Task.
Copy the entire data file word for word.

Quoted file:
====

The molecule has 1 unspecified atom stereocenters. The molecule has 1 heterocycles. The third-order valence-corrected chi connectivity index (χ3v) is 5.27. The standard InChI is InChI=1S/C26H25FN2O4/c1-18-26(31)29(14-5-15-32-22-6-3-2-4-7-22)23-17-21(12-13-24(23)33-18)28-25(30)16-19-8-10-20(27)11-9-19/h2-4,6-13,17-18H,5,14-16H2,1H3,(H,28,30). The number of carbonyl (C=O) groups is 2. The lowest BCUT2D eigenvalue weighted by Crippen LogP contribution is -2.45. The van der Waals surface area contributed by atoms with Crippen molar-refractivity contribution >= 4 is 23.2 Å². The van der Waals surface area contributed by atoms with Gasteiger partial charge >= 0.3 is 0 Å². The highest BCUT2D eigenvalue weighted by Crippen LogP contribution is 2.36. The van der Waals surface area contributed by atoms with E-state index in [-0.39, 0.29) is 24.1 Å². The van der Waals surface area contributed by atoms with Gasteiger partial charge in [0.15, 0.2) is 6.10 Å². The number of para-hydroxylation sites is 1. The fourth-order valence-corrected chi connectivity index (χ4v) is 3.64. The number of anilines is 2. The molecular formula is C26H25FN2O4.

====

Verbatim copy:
The molecule has 1 unspecified atom stereocenters. The molecule has 1 heterocycles. The third-order valence-corrected chi connectivity index (χ3v) is 5.27. The standard InChI is InChI=1S/C26H25FN2O4/c1-18-26(31)29(14-5-15-32-22-6-3-2-4-7-22)23-17-21(12-13-24(23)33-18)28-25(30)16-19-8-10-20(27)11-9-19/h2-4,6-13,17-18H,5,14-16H2,1H3,(H,28,30). The number of carbonyl (C=O) groups is 2. The lowest BCUT2D eigenvalue weighted by Crippen LogP contribution is -2.45. The van der Waals surface area contributed by atoms with Crippen molar-refractivity contribution >= 4 is 23.2 Å². The van der Waals surface area contributed by atoms with Gasteiger partial charge >= 0.3 is 0 Å². The highest BCUT2D eigenvalue weighted by Crippen LogP contribution is 2.36. The van der Waals surface area contributed by atoms with E-state index in [-0.39, 0.29) is 24.1 Å². The van der Waals surface area contributed by atoms with Gasteiger partial charge in [0.15, 0.2) is 6.10 Å². The number of para-hydroxylation sites is 1. The fourth-order valence-corrected chi connectivity index (χ4v) is 3.64. The number of anilines is 2. The molecular formula is C26H25FN2O4.